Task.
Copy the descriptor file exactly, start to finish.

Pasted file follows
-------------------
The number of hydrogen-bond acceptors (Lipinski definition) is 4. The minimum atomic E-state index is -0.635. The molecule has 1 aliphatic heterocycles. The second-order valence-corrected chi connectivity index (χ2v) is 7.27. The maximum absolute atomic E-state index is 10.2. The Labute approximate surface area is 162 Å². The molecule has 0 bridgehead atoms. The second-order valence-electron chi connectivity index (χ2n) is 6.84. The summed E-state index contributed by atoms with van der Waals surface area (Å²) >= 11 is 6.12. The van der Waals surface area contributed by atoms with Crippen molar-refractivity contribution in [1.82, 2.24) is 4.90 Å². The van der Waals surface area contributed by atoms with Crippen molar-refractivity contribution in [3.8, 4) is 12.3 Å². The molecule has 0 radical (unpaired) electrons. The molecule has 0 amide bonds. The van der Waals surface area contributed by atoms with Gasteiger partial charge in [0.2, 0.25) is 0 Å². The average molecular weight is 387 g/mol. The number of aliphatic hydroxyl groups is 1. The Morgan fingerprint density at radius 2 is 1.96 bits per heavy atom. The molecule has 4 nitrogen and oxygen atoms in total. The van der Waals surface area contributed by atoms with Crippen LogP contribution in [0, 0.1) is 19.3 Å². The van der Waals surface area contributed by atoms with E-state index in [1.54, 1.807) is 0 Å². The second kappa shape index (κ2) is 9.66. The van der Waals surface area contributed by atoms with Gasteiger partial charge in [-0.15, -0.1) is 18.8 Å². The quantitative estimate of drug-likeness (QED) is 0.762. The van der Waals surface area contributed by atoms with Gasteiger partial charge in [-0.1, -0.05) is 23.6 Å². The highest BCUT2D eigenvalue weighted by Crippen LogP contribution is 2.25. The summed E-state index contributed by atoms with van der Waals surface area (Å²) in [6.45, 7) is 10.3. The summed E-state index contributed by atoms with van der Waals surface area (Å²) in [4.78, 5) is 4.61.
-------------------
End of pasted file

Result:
The number of hydrogen-bond acceptors (Lipinski definition) is 4. The minimum atomic E-state index is -0.635. The molecule has 1 aliphatic heterocycles. The second-order valence-corrected chi connectivity index (χ2v) is 7.27. The maximum absolute atomic E-state index is 10.2. The Labute approximate surface area is 162 Å². The molecule has 0 bridgehead atoms. The second-order valence-electron chi connectivity index (χ2n) is 6.84. The summed E-state index contributed by atoms with van der Waals surface area (Å²) >= 11 is 6.12. The van der Waals surface area contributed by atoms with Crippen molar-refractivity contribution in [1.82, 2.24) is 4.90 Å². The van der Waals surface area contributed by atoms with Crippen molar-refractivity contribution in [3.8, 4) is 12.3 Å². The molecule has 0 radical (unpaired) electrons. The molecule has 0 amide bonds. The van der Waals surface area contributed by atoms with Gasteiger partial charge in [0.2, 0.25) is 0 Å². The average molecular weight is 387 g/mol. The number of aliphatic hydroxyl groups is 1. The Morgan fingerprint density at radius 2 is 1.96 bits per heavy atom. The molecule has 4 nitrogen and oxygen atoms in total. The van der Waals surface area contributed by atoms with Crippen LogP contribution in [0, 0.1) is 19.3 Å². The van der Waals surface area contributed by atoms with E-state index in [1.54, 1.807) is 0 Å². The second kappa shape index (κ2) is 9.66. The van der Waals surface area contributed by atoms with Gasteiger partial charge in [-0.15, -0.1) is 18.8 Å². The quantitative estimate of drug-likeness (QED) is 0.762. The van der Waals surface area contributed by atoms with Gasteiger partial charge in [-0.1, -0.05) is 23.6 Å². The highest BCUT2D eigenvalue weighted by Crippen LogP contribution is 2.25. The summed E-state index contributed by atoms with van der Waals surface area (Å²) in [6.45, 7) is 10.3. The summed E-state index contributed by atoms with van der Waals surface area (Å²) in [4.78, 5) is 4.61.